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«The Vøring-fos Waterfall», James Randell, 1854

«The Vøring-fos Waterfall», James Randell, 1854. For the romantic travel pioneers this waterfall was a highpoint of their trip to Norway.


The official height of Vøringsfossen is 182 metres. A long time before modern measuring methods were invented, natural historians and other curious people tried to measure the height of the waterfall - using different methods - and with different results.

At the beginning of the 1800s, the astronomy professor Christopher Hansteen (1784–1873) from Christiania (old name for Oslo) measured the waterfall. At the end of the same decade the owner of Hotel Fossli, Ola Garen (1857–1915) challenged his measurements. Both the men described how the fall had been measured. Accounts of Professor Hansteen’s travels over the “Hardanger mountains” and Eidfjord in 1821 were published by the folklore researcher Th.S. Haukenæs in a Norwegian journal entitled: Natur, folkeliv og folketro I Hardanger (1884) (which means, Nature, Population and Folklore in Hardanger, in English):

«I wish to have an idea of the height of the waterfall, and for lack of a better method: one of my travel companions was instructed to take a stone as big as he could lift by hand, and throw it down over the edge of the waterfall. The other of my travel companions was instructed to lie flat on his stomach at the edge of the waterfall and yell “stop!”, at the precise moment when the stone hit the water. I sat a little further away with my chronometer and counted the number of strokes between the throwing of the stone, and when my companion yelled, “stop!”. This experiment was repeated twice, and both times I counted exactly 22 strokes. The Chronometer ticks 5 times in two seconds, so each stroke is 2/5 of a second  = 15,6 “rhinlandske fod” (an old type of measurement conversion comparable to 31.407 cm), and when the amount of fall at different times can be equated to seconds in time, the fall height is 8,8 x 8,8 x 15,6 = 1208 rhinlandske fod, which is our standing point over the valley bottom. But the waterfall’s outflow from the mountainside was somewhat lower than the location for our experiment: I therefore instructed two more throws, and calculated that the first fall time was 10, the second time 11, with an average of 10 ½ strokes of the chronometer, comparable to a fall height of 275 fod. Converting these 275 fod according to the equation above, one finds the height of the waterfall = 933 fod.

In order to capture the truth as near as possible, or at least not to exaggerate the height of the waterfall to be more than it really is, I wish to make the following comments. Though the stone was thrown as near to horizontally as possible, the nature of the throw, partly due to its trajectory, when an object is thrown from a considerable distance, the object makes a slight arch over the horizontal plane, from where it was cast. I will presume, that each throw involved a second to complete this arch, that the stone used ½ second to rise, and when this ½ second is subtracted from the above measure the fall time for the descent to the valley floor = 8.3 seconds and for the fall to the beginning of the waterfall = 3.7 seconds, which gives a height to the waterfall = 861 fod. Finally, the theory assumes that for the above-mentioned calculations to apply, there must be no resistance from the air; air resistance would reduce the speed and prolong the fall time, and this would make the calculated height somewhat too high. However, this would, with such large and heavy objects as the stones thrown here, not comprise enough fod to be significant. I believe with certainty, that the height of the waterfall is between 850 and 900 fod (editorial comment: between 267 and 282 metres), and probably closer to the latter number than the former”. The waterfall can be measured precisely using a barometer, yes because of rock wall’s perpendicular shape, even with a string, but I leave this for my successors to carry out”.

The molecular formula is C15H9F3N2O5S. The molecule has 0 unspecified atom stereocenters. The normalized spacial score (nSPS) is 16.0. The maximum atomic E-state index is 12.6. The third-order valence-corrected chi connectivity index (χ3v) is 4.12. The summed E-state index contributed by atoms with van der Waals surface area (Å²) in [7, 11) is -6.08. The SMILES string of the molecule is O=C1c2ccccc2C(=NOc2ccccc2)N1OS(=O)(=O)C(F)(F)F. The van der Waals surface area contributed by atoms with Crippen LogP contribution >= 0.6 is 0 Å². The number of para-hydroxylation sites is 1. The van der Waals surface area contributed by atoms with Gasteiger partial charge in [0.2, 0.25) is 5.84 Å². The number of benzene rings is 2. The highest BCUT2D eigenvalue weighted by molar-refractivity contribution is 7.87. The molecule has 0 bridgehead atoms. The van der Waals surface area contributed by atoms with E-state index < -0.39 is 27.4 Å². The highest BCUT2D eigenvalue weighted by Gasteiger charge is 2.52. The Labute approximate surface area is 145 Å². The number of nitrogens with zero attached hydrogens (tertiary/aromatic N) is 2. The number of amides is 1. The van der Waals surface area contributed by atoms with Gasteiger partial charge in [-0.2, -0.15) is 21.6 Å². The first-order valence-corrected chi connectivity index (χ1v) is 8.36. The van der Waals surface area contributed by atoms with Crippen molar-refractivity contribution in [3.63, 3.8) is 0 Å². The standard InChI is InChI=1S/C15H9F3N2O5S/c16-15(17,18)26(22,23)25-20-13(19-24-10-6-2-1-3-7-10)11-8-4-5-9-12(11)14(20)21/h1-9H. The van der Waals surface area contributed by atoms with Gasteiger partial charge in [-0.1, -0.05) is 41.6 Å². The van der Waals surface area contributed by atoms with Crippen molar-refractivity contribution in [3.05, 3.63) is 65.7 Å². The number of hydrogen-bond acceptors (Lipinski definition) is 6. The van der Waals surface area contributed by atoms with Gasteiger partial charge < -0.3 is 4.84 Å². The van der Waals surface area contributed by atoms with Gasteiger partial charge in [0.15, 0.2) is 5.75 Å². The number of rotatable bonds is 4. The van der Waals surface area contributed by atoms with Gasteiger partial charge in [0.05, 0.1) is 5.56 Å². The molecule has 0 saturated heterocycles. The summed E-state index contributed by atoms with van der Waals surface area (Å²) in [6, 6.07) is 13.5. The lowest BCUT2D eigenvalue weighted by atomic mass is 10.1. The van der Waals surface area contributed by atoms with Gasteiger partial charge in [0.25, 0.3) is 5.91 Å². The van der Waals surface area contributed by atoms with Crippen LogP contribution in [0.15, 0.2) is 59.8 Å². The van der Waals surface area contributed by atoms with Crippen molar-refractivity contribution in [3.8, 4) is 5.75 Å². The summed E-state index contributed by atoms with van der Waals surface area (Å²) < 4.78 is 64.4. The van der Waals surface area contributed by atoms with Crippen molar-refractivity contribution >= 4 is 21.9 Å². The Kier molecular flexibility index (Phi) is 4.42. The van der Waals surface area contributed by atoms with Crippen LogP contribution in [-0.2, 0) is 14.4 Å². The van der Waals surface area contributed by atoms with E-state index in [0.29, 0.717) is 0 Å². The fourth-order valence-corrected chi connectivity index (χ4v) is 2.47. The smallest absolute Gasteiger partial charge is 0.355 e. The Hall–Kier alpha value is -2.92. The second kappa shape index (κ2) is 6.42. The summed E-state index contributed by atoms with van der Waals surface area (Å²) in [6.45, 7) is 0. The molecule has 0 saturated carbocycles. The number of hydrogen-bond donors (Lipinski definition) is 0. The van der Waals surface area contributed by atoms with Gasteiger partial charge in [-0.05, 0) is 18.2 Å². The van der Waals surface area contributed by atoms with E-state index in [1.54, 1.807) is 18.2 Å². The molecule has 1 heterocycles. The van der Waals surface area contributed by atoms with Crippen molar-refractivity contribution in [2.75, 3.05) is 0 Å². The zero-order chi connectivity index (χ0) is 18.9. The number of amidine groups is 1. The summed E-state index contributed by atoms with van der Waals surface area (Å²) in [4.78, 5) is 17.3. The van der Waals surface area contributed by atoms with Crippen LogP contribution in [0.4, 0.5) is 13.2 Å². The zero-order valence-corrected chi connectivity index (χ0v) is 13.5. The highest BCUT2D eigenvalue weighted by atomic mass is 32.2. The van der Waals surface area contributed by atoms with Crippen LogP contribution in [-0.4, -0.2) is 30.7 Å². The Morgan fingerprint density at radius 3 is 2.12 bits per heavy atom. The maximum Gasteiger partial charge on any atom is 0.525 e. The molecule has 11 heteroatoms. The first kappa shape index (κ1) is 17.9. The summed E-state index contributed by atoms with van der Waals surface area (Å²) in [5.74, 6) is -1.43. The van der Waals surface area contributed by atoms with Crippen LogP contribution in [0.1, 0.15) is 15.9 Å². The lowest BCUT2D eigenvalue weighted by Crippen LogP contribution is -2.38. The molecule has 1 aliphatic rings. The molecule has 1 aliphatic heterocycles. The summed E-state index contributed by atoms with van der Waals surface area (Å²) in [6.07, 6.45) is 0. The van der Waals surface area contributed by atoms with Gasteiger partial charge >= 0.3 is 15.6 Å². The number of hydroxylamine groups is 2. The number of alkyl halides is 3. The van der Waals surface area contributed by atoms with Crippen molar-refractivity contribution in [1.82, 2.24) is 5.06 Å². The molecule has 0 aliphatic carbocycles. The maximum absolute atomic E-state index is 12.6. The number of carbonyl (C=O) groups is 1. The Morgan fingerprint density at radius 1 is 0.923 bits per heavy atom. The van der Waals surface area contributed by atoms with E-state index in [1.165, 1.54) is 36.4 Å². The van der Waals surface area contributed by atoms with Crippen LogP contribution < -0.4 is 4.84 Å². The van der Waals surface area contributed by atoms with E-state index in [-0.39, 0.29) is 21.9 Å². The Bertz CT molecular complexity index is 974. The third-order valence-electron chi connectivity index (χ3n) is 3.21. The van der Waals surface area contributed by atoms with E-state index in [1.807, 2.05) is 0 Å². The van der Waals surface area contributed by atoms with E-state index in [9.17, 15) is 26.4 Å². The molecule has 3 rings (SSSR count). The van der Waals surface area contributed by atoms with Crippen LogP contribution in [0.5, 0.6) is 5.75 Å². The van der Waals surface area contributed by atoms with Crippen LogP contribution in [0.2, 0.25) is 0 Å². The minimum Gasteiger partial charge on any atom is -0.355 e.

In the Norwegian Tourist Association’s Yearbook from 1893, Ola Garen writes about his measurements:

«Since professor Hansteen’s time there has been doubt as to the Vøringsfossen’s real height, so I take the liberty of announcing that I measured the height of the waterfall on the 29th of April, with a piece of string, and can hereby conclude that the Vøringsfossen’s real height is 163 meters.

Those who have seen Vøringsfossen will wonder how I managed to measure its height, and I am willing to give a short explanation.

I let myself down, with the help of a rope, over the edge, some hundred fod from the Fosli side, then climbed further down on the north side right over the waterfall, about 100 fod. I had then a stone, whereupon I had coiled over 200 arm-lengths of strong rope; while I held onto the one end, I threw the coil out over the edge, while its other end, which was fastened to the stone, fell right to the foot of the waterfall.

Thereafter I climbed up the height of the waterfall, drawing the rope behind me, while I had a man with binoculars on the opposite side, who gave a signal when the stone left the ground, which was very easy to see, since there was still snow at the foot of the Vøringsfoss canyon.”

  • Haukenæs, Th. S. 1884. Natur,folkeliv og folketro i Hardanger. Garen, O. 1893.Den Norske Turistforenings Aarbog.
  • Jensen, J. V. 1970. Ved Hardangerfjord. BT og J. W. Eides boktrykkeri.